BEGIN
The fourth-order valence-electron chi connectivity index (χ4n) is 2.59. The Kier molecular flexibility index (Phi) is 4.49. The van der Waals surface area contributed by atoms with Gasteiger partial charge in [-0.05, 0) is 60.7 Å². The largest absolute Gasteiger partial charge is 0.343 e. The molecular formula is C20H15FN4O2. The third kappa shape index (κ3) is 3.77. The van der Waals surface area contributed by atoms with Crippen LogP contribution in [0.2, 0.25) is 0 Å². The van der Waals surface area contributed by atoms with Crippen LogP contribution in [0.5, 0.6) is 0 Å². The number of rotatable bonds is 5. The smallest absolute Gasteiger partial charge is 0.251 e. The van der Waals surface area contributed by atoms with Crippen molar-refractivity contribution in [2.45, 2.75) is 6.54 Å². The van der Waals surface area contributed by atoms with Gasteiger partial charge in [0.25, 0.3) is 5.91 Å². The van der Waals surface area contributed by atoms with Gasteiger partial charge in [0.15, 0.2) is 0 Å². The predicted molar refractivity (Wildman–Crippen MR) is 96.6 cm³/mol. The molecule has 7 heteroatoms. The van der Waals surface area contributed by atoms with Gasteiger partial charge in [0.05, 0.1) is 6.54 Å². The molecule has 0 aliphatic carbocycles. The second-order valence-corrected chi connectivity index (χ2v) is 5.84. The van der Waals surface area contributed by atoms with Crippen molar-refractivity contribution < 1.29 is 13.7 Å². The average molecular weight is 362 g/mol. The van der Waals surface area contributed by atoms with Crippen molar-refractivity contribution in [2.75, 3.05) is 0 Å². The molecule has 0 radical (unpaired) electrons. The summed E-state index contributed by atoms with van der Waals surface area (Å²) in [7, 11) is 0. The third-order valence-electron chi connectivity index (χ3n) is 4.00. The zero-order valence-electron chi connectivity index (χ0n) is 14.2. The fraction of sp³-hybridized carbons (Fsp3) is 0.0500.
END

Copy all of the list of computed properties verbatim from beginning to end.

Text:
The fourth-order valence-electron chi connectivity index (χ4n) is 2.59. The Kier molecular flexibility index (Phi) is 4.49. The van der Waals surface area contributed by atoms with Gasteiger partial charge in [-0.05, 0) is 60.7 Å². The largest absolute Gasteiger partial charge is 0.343 e. The molecular formula is C20H15FN4O2. The third kappa shape index (κ3) is 3.77. The van der Waals surface area contributed by atoms with Crippen LogP contribution in [0.2, 0.25) is 0 Å². The van der Waals surface area contributed by atoms with Crippen LogP contribution in [0.5, 0.6) is 0 Å². The number of rotatable bonds is 5. The smallest absolute Gasteiger partial charge is 0.251 e. The van der Waals surface area contributed by atoms with Crippen molar-refractivity contribution in [2.45, 2.75) is 6.54 Å². The van der Waals surface area contributed by atoms with Gasteiger partial charge in [0.25, 0.3) is 5.91 Å². The van der Waals surface area contributed by atoms with Gasteiger partial charge in [0.15, 0.2) is 0 Å². The predicted molar refractivity (Wildman–Crippen MR) is 96.6 cm³/mol. The molecule has 7 heteroatoms. The van der Waals surface area contributed by atoms with Gasteiger partial charge in [0.05, 0.1) is 6.54 Å². The molecule has 0 aliphatic carbocycles. The second-order valence-corrected chi connectivity index (χ2v) is 5.84. The van der Waals surface area contributed by atoms with Crippen molar-refractivity contribution < 1.29 is 13.7 Å². The average molecular weight is 362 g/mol. The van der Waals surface area contributed by atoms with Crippen molar-refractivity contribution in [2.75, 3.05) is 0 Å². The molecule has 0 radical (unpaired) electrons. The summed E-state index contributed by atoms with van der Waals surface area (Å²) in [7, 11) is 0. The third-order valence-electron chi connectivity index (χ3n) is 4.00. The zero-order valence-electron chi connectivity index (χ0n) is 14.2. The fraction of sp³-hybridized carbons (Fsp3) is 0.0500.